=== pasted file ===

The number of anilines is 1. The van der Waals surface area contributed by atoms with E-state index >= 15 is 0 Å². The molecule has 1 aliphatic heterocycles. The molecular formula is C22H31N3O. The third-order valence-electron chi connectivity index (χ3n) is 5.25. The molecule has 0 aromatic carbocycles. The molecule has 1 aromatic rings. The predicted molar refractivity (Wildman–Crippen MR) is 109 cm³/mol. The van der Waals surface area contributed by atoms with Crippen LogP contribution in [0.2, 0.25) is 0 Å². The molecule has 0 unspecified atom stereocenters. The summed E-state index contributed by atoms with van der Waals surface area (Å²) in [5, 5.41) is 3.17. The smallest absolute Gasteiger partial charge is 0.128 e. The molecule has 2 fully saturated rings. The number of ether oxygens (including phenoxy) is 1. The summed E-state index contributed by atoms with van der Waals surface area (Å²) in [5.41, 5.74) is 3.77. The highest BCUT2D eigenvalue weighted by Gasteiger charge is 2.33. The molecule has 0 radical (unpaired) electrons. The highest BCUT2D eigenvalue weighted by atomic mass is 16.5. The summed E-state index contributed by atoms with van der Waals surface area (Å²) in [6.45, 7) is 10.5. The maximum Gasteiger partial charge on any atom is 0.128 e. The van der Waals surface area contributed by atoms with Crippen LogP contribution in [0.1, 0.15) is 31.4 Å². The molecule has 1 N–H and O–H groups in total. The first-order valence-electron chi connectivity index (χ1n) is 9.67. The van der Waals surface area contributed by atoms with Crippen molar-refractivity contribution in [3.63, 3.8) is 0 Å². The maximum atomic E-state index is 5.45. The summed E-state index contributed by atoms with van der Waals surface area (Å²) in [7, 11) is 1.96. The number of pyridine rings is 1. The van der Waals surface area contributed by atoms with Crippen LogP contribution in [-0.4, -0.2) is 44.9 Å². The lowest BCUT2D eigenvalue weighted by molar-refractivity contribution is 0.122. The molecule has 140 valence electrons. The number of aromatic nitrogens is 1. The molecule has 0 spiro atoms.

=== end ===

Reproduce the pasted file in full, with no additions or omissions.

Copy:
The number of anilines is 1. The van der Waals surface area contributed by atoms with E-state index >= 15 is 0 Å². The molecule has 1 aliphatic heterocycles. The molecular formula is C22H31N3O. The third-order valence-electron chi connectivity index (χ3n) is 5.25. The molecule has 0 aromatic carbocycles. The molecule has 1 aromatic rings. The predicted molar refractivity (Wildman–Crippen MR) is 109 cm³/mol. The van der Waals surface area contributed by atoms with Crippen LogP contribution in [0.2, 0.25) is 0 Å². The molecule has 0 unspecified atom stereocenters. The summed E-state index contributed by atoms with van der Waals surface area (Å²) in [5, 5.41) is 3.17. The smallest absolute Gasteiger partial charge is 0.128 e. The molecule has 2 fully saturated rings. The number of ether oxygens (including phenoxy) is 1. The summed E-state index contributed by atoms with van der Waals surface area (Å²) in [5.41, 5.74) is 3.77. The highest BCUT2D eigenvalue weighted by Gasteiger charge is 2.33. The molecule has 0 radical (unpaired) electrons. The highest BCUT2D eigenvalue weighted by atomic mass is 16.5. The summed E-state index contributed by atoms with van der Waals surface area (Å²) in [6.45, 7) is 10.5. The maximum Gasteiger partial charge on any atom is 0.128 e. The van der Waals surface area contributed by atoms with Crippen LogP contribution in [0.1, 0.15) is 31.4 Å². The molecule has 1 N–H and O–H groups in total. The first-order valence-electron chi connectivity index (χ1n) is 9.67. The van der Waals surface area contributed by atoms with Crippen molar-refractivity contribution in [3.63, 3.8) is 0 Å². The maximum atomic E-state index is 5.45. The summed E-state index contributed by atoms with van der Waals surface area (Å²) in [7, 11) is 1.96. The number of pyridine rings is 1. The van der Waals surface area contributed by atoms with Crippen LogP contribution in [-0.4, -0.2) is 44.9 Å². The lowest BCUT2D eigenvalue weighted by molar-refractivity contribution is 0.122. The molecule has 140 valence electrons. The number of aromatic nitrogens is 1. The molecule has 0 spiro atoms.